Our ʻOhana Waʻa Throughout the Pacific

Our ʻOhana Waʻa Throughout the Pacific

Pwo Navigator, Kālepa Baybayan says that, “The crew make up for the second leg of the international Mālama Honua Voyage was made up of mostly members from ʻOhana Waʻa. We have ʻAha Pūnana Leo’s Hōkūalakaʻi crew, Kawaihae’s Makaliʻi of Nā Kālai Waʻa Moku o Hawaiʻi, Hui o Waʻa Kaulua of Maui’s Moʻokiha crew, Hawaiʻiloa, and then we had Kauaʻi’s voyaging society’s crew from Nāmāhoe.”

Since her launch in 1975, Hōkūleʻa has inspired these new waʻa communities, not only here in Hawaiʻi, but throughout all of Polynesia.

“When you match us up with our South Pacific cousins, the Tua Pittman’s and the Paiea Patai’s of the Cook Islands, Matahi Tutavae from Tahiti, and Jacko from Aotearoa, it’s been a godsend in that it’s created a much greater depth for us to pool our leadership resources from,” says Baybayan.

And we owe this growth and the revitalized tradition of Polynesian navigation to one source.

Billy Richards says that, “Hōkūleʻa, it’s the mom. Wherever you go, whatever canoe is out there, it’s mom.”

As her ʻohana continues to grow, they have formed an association, appropriately called ʻOhana Waʻa.

“ʻOhana Waʻa was meant to bring us together. Meant to bring us together. Make one strong family. Now that it’s expanded beyond Hawaiʻi. ʻOhana’s got a big reach,” says Baybayan.

Pwo Navigator, Peia Patai says that, “When Hōkūlea actually came it opened a lot of eyes and realized that we have to go back and take our knowledge and bring it back for our young ones.”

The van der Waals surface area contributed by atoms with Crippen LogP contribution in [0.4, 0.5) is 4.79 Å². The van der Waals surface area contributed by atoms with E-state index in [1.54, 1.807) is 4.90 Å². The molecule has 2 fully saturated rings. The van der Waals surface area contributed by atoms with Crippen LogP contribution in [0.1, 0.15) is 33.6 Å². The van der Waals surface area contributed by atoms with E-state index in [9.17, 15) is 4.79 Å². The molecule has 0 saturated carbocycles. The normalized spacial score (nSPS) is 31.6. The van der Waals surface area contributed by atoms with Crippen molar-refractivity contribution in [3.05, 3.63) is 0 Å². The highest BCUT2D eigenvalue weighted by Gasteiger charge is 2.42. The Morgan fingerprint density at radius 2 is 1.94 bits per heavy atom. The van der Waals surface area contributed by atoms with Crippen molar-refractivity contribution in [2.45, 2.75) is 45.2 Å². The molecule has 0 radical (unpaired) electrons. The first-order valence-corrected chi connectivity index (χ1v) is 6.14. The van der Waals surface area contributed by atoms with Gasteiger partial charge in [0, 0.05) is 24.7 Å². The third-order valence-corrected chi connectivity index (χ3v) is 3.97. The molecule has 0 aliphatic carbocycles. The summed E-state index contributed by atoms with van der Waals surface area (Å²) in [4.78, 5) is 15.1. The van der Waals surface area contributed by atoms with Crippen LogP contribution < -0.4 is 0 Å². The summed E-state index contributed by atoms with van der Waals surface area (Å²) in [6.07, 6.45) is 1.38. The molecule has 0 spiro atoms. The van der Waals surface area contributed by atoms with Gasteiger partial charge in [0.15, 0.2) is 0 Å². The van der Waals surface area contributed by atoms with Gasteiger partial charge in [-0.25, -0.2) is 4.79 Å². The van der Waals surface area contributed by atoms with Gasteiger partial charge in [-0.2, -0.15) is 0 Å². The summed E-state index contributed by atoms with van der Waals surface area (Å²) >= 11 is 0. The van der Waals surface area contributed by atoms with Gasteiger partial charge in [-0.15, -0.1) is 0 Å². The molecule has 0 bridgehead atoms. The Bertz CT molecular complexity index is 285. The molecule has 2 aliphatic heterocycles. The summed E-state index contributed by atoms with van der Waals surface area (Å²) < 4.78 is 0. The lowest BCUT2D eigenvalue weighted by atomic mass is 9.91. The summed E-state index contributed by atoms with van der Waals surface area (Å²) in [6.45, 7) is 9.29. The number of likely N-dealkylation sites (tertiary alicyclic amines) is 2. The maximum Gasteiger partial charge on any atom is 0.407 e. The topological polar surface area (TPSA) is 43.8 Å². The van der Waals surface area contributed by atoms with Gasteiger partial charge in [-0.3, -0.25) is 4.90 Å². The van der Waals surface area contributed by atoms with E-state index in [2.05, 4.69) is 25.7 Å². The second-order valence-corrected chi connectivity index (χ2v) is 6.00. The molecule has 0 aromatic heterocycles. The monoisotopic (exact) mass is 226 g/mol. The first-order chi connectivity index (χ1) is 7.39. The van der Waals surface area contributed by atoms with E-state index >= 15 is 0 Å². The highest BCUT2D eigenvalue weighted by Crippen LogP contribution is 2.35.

“That’s why I’m here now, Peia is here now, that’s why Jacko is here now. The Worldwide Voyage is a continuation of what’s already started years ago. It’s about being able to pass on the mantle to the younger generations that are going to be looking after these canoes,” says Pwo Navigator, Tua Pittman.

“We had always intended that the complexion of this voyage should reflect the nature of a, of a very large voyaging community coming together to support the mālama honua mission and vision. It was special because of this varied, varied audience of participants came together, basically met at the airport, arrived in Papeʻete as a bunch of individuals who really didn’t know each other, but they grew to, become this family. It’s amazing how the canoes can produce the magic of a collective, collaborative thinking. Getting everybody to come to agreement and to support a singular mission. It’s pretty awesome,” says Baybayan.

Pwo Navigator, Chadd Paishon, says that, “Hōkūleʻa has carried this mana, from the very beginning that has reconnected all of us again. Mālama honua allowed us to become clear about how we can assist and who we are as this voyaging ʻohana and everything that we do, we’re all on this waʻa together. We’re all on this voyage together. We continue to carry that message that the only way we are going to do this is if we do it together.”

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